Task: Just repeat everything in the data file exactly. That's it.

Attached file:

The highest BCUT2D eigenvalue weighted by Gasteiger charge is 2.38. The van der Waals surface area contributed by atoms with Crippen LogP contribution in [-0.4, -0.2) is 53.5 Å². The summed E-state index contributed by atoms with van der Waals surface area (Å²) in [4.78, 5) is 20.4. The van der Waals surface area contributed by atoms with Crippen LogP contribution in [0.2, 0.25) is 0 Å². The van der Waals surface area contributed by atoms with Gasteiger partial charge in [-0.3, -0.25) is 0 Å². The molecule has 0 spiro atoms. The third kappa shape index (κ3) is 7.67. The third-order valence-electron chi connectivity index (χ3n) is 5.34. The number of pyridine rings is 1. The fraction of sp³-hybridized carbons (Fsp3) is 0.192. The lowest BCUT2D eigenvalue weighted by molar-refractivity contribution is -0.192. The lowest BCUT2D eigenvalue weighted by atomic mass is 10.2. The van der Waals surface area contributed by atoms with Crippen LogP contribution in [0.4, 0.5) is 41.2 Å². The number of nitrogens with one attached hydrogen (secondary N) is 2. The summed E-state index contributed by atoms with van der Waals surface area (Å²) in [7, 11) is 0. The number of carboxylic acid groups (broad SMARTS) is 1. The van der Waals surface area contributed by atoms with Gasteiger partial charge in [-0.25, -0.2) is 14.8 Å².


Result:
The highest BCUT2D eigenvalue weighted by Gasteiger charge is 2.38. The van der Waals surface area contributed by atoms with Crippen LogP contribution in [-0.4, -0.2) is 53.5 Å². The summed E-state index contributed by atoms with van der Waals surface area (Å²) in [4.78, 5) is 20.4. The van der Waals surface area contributed by atoms with Crippen LogP contribution in [0.2, 0.25) is 0 Å². The van der Waals surface area contributed by atoms with Gasteiger partial charge in [-0.3, -0.25) is 0 Å². The molecule has 0 spiro atoms. The third kappa shape index (κ3) is 7.67. The third-order valence-electron chi connectivity index (χ3n) is 5.34. The number of pyridine rings is 1. The fraction of sp³-hybridized carbons (Fsp3) is 0.192. The lowest BCUT2D eigenvalue weighted by molar-refractivity contribution is -0.192. The lowest BCUT2D eigenvalue weighted by atomic mass is 10.2. The van der Waals surface area contributed by atoms with Crippen LogP contribution in [0.4, 0.5) is 41.2 Å². The number of nitrogens with one attached hydrogen (secondary N) is 2. The summed E-state index contributed by atoms with van der Waals surface area (Å²) in [7, 11) is 0. The number of carboxylic acid groups (broad SMARTS) is 1. The van der Waals surface area contributed by atoms with Gasteiger partial charge in [-0.25, -0.2) is 14.8 Å².